In an awesome guest post article on HubSpot, Gardner mentions, “Your landing page is at the core of CCD. Your landing page is an independent page that uses harmonious design to drive your audience towards your intended action, which could either be the collection of the email address or be informing your audience about your product or service before handing them down to the sales department.”
Time and again, research has also proven that there are a handful of psychological triggers and visual cues that can be utilized to improve the conversion rates of your landing page. As Garder describes in his guest blog post, these landing page elements actually make up the seven key principles of CCD.
And here are the 7 conversion centered design principles – along with few useful examples:
This little nifty design trick directs your audience’s eyes towards your desired call-to-action. Basically, you design a window or a tunnel view to direct your audience’s focus to your desired call-to-action.
2. Color and Contrast
You probably must have heard that orange buttons regularly boost conversions (or perhaps green buttons do that for your landing page… or maybe blue buttons). But the fact is, there is no particular color that is always the best. Here’s what you can do: first of all analyze the contrast and color of your landing page, and make sure your call-to-action stands out from the rest of the design.
3. Directional Cues
You can also use visual directional cues (like arrows) to help guide your audience towards an intended area. Try using arrows on your pages that point towards the signup form or any other desired call-to-action. When you do this, it will immediately inform your visitors where they should be focusing as they skim your page.
4. White Space
Design-wise, you want to give some breathing space for your landing page design. You can use whitespace to make your design less busy and make important parts of your landing page more noticeable to your visitors.
5. Scarcity and Urgency
These psychological triggers have been used in the marketing and sales from the dawn of the century. Limited supply and limited time offers are usual today both online and offline to compel prospects to act promptly.
6. Trials before purchase
Samples, demos, and trials are usual ingenious ways to quickly and easily build confidence and trust with your audience before they actually purchase your product or service.
7. Social proof
Incorporating social proof on your website’s landing another surefire way build trust and authenticity. Research proves that social proof has a huge positive impact on your website’s conversions and sales rates.
To help you incorporate these awesome 7 principles of CCD in your landing pages, we’ve included two examples (below) of a regular landing page design. The first page lacks the 7 effective elements of CCD, while the second page is slightly tweaked to include all 7 principles of CCD.
This example above is an excerpt from another awesome post written by Oli Gardner.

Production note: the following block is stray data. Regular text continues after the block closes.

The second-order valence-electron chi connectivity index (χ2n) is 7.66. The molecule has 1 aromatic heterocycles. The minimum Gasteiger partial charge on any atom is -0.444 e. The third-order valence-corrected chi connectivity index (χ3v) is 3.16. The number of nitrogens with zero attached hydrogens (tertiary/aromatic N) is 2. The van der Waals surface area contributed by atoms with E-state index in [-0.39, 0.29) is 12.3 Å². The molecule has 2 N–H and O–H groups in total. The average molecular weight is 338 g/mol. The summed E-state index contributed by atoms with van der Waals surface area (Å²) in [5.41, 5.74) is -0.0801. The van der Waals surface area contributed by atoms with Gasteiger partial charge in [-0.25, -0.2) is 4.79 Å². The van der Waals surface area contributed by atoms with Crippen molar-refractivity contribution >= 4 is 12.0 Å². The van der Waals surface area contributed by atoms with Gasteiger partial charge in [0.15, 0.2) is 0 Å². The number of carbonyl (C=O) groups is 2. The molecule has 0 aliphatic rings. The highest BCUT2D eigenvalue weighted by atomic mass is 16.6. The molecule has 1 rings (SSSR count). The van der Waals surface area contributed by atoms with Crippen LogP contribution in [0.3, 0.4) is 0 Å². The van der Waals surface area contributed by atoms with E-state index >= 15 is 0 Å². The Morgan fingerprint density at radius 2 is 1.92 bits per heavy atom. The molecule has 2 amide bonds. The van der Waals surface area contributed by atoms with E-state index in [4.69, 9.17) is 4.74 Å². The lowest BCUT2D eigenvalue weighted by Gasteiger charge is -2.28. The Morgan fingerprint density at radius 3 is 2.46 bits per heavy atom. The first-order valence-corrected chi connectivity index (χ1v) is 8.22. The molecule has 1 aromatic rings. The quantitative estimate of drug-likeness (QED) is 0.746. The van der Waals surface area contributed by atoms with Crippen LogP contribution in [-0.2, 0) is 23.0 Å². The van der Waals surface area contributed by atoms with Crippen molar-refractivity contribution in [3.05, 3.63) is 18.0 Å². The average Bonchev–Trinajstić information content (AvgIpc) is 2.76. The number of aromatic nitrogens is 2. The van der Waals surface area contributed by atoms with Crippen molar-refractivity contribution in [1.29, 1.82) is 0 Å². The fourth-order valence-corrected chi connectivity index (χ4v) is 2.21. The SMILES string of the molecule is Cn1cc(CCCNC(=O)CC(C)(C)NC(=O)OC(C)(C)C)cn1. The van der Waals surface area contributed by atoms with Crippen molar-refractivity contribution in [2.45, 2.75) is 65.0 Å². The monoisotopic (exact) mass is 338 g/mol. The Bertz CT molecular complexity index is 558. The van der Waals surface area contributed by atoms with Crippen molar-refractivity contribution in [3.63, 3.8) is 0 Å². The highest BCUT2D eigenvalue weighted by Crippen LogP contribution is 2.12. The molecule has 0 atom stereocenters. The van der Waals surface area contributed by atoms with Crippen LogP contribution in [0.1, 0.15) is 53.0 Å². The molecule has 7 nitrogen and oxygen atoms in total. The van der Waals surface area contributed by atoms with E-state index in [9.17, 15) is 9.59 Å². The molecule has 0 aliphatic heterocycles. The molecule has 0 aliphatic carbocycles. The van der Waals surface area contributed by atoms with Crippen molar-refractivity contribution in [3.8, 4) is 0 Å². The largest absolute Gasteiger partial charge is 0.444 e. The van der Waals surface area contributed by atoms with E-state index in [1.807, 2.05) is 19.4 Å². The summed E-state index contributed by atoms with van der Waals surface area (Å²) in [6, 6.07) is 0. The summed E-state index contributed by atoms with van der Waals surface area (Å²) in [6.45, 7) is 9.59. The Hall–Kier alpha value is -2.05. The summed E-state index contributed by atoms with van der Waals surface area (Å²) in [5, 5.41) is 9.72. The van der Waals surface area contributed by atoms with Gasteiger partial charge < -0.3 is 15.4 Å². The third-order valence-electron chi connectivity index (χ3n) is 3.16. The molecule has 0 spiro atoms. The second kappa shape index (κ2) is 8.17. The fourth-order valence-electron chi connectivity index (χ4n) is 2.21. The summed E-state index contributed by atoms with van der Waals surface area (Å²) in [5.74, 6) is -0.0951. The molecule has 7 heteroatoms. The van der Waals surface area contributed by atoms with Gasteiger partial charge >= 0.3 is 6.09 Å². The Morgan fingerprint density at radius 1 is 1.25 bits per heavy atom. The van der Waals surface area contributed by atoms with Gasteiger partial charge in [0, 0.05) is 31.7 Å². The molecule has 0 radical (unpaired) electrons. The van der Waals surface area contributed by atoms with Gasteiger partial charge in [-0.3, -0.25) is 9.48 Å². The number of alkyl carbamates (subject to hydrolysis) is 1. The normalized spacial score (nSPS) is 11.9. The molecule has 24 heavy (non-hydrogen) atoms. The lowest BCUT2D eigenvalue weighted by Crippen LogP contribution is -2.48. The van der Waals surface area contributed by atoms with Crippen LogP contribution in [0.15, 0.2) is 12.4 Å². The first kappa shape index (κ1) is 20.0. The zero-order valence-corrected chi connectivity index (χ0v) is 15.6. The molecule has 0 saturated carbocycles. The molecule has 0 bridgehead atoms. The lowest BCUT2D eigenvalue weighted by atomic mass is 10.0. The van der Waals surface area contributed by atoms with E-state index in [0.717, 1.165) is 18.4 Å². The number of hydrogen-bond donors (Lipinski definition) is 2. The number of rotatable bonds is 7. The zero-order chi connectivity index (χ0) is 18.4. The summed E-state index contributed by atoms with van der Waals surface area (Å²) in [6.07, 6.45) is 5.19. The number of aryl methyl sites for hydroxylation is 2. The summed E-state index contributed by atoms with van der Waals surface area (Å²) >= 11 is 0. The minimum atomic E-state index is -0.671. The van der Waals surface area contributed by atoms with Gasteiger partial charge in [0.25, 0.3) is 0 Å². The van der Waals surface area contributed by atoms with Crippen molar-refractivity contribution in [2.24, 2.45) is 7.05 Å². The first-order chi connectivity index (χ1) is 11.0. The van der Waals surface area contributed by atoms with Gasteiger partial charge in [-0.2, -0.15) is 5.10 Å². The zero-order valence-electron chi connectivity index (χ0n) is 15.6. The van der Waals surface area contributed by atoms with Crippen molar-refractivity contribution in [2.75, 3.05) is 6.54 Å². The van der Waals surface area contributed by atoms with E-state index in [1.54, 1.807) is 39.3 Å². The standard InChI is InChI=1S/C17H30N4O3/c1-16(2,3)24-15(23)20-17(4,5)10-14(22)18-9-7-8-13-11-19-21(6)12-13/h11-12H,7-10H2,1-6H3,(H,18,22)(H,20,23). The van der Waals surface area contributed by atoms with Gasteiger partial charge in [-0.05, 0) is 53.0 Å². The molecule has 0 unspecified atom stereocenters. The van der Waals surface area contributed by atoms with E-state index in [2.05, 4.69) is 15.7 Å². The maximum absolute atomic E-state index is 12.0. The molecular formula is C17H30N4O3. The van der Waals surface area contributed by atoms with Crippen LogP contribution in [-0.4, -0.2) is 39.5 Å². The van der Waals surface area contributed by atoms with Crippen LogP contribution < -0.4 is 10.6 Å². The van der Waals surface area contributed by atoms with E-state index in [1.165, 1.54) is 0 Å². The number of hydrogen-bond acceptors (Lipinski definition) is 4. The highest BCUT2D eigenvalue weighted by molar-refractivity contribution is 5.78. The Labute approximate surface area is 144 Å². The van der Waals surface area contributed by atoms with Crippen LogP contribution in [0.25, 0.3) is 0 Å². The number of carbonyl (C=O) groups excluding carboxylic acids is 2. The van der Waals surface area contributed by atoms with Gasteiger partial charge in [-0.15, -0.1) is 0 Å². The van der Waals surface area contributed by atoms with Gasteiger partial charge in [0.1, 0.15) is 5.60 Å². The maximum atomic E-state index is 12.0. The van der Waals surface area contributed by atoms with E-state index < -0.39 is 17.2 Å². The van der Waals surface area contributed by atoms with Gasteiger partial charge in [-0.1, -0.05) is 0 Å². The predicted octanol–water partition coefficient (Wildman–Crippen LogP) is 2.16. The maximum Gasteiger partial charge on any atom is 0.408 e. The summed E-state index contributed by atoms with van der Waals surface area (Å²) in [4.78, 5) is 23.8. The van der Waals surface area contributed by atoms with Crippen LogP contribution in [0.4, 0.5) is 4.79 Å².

Research has proven that specific words can actually affect a landing page’s ability to turn audiences into qualified leads. Just like conversion-oriented design, conversion-oriented copywriting uses specific words and copywriting tactics to compel visitors to take the desired action.
CRO Practice #3 – Conversion-oriented copywriting
You see, as you begin to write copy for your landing pages, you should spend at least some time to know 5 most powerful words in the English language.
The 5 most powerful words in the English language are Free, You, Instantly, Because, and New.
If used properly, these power words can dramatically boost the conversion rates of your landing pages, email campaigns, and website.
Of course, you’ll require more than these 5 powerful words to be more effective.
While the Internet is crammed full of high-converting words, we found ourselves going back to this huge list of 189 powerful words that will aways grab your customer’s attention, written by Kevan Lee from Buffer.
Finally, here are 3 things you need to always remember as you sit down to craft a conversion-oriented web copy:
1. Devote your time to writing awesome headlines
You may have the world’s most amazing, jaw-dropping content in the world, however, if your headlines aren’t catchy, it’s most likely that no one will ever read your content.
Sorry to spill the beans, but it’s true. If you want to write killer content that drives more people to your website and converts leads, then you need to start writing killer headlines, from today.
Joanna Wiebe from CopyHackers has spent most of her lifetime crafting blog posts on how to craft compelling headlines that boost conversions like awesome. You can begin crafting attention-grabbing headlines now by checking out this awesome post. In this post, Joanna shares 5-point checklists that you can immediately use for creating powerful headlines that yield high results:
- Does your headline align what your visitors are expecting from it?
- Is your headline attention-grabber… in a good way?
- Is your headline easy to understand and clearly communicates your message?
- Does your headline help answer your audience’s pressing issues?
- Does it highlight some kind of benefits or value for your prospects?
- Simplicity is sophistication
2. Simplicity trumps sophistication
You don’t have to write content after content or even use elaborate words to persuade people to purchase from you. When it comes to crafting a compelling copy, simplicity is often the key.
If you want to quickly start writing effective copy for your landing page or website, Neil Patel is the master. I’m always surprised how he effortlessly achieves the balance of simplicity with an in-depth copy. In this awesome post, he unleashes his copywriting secrets.
3. People don’t actually read, but they scan.